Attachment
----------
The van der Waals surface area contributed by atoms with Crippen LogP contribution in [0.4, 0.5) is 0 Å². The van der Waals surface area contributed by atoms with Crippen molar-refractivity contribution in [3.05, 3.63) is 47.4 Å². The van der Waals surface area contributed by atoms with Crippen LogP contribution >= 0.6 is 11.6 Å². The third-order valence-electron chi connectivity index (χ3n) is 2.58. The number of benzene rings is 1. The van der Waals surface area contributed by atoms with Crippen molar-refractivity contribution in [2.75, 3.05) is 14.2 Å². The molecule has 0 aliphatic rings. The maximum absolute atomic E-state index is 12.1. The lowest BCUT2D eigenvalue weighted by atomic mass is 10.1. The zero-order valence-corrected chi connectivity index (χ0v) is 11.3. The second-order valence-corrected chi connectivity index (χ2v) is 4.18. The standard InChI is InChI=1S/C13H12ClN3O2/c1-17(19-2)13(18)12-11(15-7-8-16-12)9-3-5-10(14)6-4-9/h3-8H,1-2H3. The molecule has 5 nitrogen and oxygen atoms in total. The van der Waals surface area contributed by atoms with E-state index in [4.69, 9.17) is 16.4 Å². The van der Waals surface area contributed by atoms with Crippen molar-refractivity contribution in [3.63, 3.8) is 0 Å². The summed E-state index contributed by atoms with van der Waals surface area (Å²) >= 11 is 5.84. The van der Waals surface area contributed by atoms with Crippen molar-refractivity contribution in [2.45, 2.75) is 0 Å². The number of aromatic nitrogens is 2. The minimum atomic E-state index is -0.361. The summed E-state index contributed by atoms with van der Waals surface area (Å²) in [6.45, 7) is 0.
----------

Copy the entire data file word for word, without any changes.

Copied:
The van der Waals surface area contributed by atoms with Crippen LogP contribution in [0.4, 0.5) is 0 Å². The van der Waals surface area contributed by atoms with Crippen molar-refractivity contribution in [3.05, 3.63) is 47.4 Å². The van der Waals surface area contributed by atoms with Crippen LogP contribution >= 0.6 is 11.6 Å². The third-order valence-electron chi connectivity index (χ3n) is 2.58. The number of benzene rings is 1. The van der Waals surface area contributed by atoms with Crippen molar-refractivity contribution in [2.75, 3.05) is 14.2 Å². The molecule has 0 aliphatic rings. The maximum absolute atomic E-state index is 12.1. The lowest BCUT2D eigenvalue weighted by atomic mass is 10.1. The zero-order valence-corrected chi connectivity index (χ0v) is 11.3. The second-order valence-corrected chi connectivity index (χ2v) is 4.18. The standard InChI is InChI=1S/C13H12ClN3O2/c1-17(19-2)13(18)12-11(15-7-8-16-12)9-3-5-10(14)6-4-9/h3-8H,1-2H3. The molecule has 5 nitrogen and oxygen atoms in total. The van der Waals surface area contributed by atoms with E-state index in [4.69, 9.17) is 16.4 Å². The van der Waals surface area contributed by atoms with Crippen molar-refractivity contribution in [3.63, 3.8) is 0 Å². The summed E-state index contributed by atoms with van der Waals surface area (Å²) >= 11 is 5.84. The van der Waals surface area contributed by atoms with Crippen molar-refractivity contribution in [2.45, 2.75) is 0 Å². The number of aromatic nitrogens is 2. The minimum atomic E-state index is -0.361. The summed E-state index contributed by atoms with van der Waals surface area (Å²) in [6.45, 7) is 0.